Marketplace

I used to joke that the parking lot at the end of my block was my “office” because I had closed so many deals there.

Since last winter, I have run a side hustle selling my stuff on Facebook Marketplace. And I’m hooked.

I can’t remember how the impetus to start listing stuff initially came about. Most likely I went down to my basement one day and saw the piles of unused baby gear and household goods and thought I might be able to earn a quick buck. Once I started making regular sales, I began to look at things around my home with a new eye: Do I still like this? How often do I actually use it? What could it be worth? Many things I’d been hanging on to for years suddenly looked like fresh merch for my virtual store.

Then the pandemic hit and, at the risk of sounding crass, it was GREAT for business. People were staying home, staring at their computers / online shopping all day, and redecorating the living spaces in which they were suddenly spending every waking moment. Being home all day myself, I could meet people at all hours between Zoom calls to sell my wares. Hence the dozens of trips I took to the parking lot at the end of my block, which served as a neutral public place for me to meet my customers.


Selling jewelry that I no longer wear has proven to be the most lucrative aspect of my side business. There’s something sad about jewelry that just sits collecting dust. It wants to be worn and admired! By selling it, I’m not just making a little extra money, but I’m also performing the humane service of liberating the jewels so they can be loved by others.

I’ve had some interesting experiences selling my jewelry this past year. To name just a few:

  • I sold this rose gold band featuring pave diamonds, which I purchased during my last year of a law school, to a man who eagerly shared with me that he was planning to send it as a gift to his newly discovered 16-year-old daughter living in Mexico! Apparently he reconnected with a woman he had been in love with many years earlier and learned she had secretly given birth to his child.
  • I’ve swindled only one customer to date, but totally by mistake. I listed this piece as a 14k rose gold ring featuring a morganite center stone and diamond halo. The woman who bought it messaged me the next day to say she had brought the ring to her jeweler for cleaning, and he informed her it was 14k rose gold plated silver. I was mortified. I (truthfully) assured her I had purchased the ring believing it was solid gold, and did not mean to mislead her. I refunded her half her payment, and all was well in the end.
  • I listed this 14k gold ring, naive to the fact that when it comes to trading in gold pieces, people seem to care mostly about the weight. I must have gotten 20 inquiries asking “how much does it weigh?” or “I’ll buy it if it weighs at least 4 grams.” At that point, I realized if I were serious about selling jewelry, I needed a gram scale. Now I have one and weigh everything. I finally sold this piece to a woman who thought it was just a pretty ring and seemed apathetic to its weight (which is good because, full disclosure, it didn’t weigh very much.)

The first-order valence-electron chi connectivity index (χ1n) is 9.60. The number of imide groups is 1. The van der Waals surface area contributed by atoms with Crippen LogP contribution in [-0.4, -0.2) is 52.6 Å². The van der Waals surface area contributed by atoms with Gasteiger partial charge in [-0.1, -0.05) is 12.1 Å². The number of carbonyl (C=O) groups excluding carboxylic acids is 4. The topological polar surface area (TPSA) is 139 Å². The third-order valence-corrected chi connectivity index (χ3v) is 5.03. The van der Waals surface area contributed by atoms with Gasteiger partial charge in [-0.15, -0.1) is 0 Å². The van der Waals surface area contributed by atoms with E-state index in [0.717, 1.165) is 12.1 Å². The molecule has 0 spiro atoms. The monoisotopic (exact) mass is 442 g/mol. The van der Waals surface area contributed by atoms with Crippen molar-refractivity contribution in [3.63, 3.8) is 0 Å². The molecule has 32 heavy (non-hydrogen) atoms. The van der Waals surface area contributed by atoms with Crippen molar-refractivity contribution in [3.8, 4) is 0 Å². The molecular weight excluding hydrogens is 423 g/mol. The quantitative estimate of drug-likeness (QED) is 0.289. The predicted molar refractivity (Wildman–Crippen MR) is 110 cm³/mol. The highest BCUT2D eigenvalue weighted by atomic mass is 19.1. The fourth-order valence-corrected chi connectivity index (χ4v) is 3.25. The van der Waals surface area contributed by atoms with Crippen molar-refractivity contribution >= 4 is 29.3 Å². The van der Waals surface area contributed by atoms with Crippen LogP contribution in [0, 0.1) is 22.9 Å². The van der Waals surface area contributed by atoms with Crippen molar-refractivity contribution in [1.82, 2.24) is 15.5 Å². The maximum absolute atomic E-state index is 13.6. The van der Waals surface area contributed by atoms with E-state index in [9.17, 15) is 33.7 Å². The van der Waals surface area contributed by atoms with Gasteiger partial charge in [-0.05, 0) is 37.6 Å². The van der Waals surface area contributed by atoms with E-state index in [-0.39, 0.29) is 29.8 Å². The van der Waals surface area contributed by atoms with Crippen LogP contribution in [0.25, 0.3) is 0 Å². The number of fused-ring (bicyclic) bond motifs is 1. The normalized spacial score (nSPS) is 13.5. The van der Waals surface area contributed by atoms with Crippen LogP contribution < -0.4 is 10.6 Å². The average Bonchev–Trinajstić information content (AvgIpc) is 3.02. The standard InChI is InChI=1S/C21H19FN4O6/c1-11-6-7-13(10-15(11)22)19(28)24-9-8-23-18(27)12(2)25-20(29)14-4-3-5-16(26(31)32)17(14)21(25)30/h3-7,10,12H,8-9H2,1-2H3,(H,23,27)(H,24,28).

• As described in an earlier post, I once had a buyer use a “diamond detector” machine to test the stones in a ring I was selling. Thankfully they passed the test, but not without a few tense moments for me.

My experiences as a secondhand jewelry salesperson have taught me some unexpected lessons:

  • Certain jewelry seems to hold its value and popularity better than others. Predictably, people clamor for the recognizable brands like Tiffany and David Yurman. But less expensive, popular brands like Swarovski and even J. Crew sell quickly and consistently, as well.
  • Hallmarks are everything when it comes to reselling nicer jewelry. Prospective buyers want to see pictures of a designer’s mark and the stamp indicating the metal type. 925 is sterling silver; 750 is 18k gold; 583 is 14k gold; and 950 is platinum. You might be surprised to find a 925 hallmark on what you thought was a gold ring, which indicates it is, in fact, gold-plated silver, a.k.a. vermeil (see above — the woman I inadvertently mislead sent me a photo of the “925” stamp inside the ring I sold her to prove she wasn’t lying about its lesser value).
  • People are generally pretty bad negotiators. I can’t tell you how many prospective buyers have started negotiations by asking: “What’s your best price?” or just straight up saying “I like these but I can’t pay [your asking price].” I will never negotiate against myself as the opening move. If you want to offer something less than asking price, go right ahead, but don’t expect a seller to magically drop their price. My favorite failed negotiation was with a woman who messaged me about a ring I had listed for $100, writing, in rapid succession: “$50? $40? Hello?” Sorry lady, but no.
  • Apparently my taste in jewelry resonates with teenage girls.

I sell lots of things other than jewelry on Facebook Marketplace, primarily art and furniture. I’ve started selling things for other people on commission, as well. My parents, for example, have hired me to help empty out their storage unit, which is full of antiques and collectibles. One of my favorite Marketplace experiences to date happened this summer when I sold my mom’s antique bamboo easel to an enthusiastic buyer who, days later, sent me a photo of its final placement in her gorgeous home. That easel never looked better! It felt so good to know it ended up exactly where it belonged: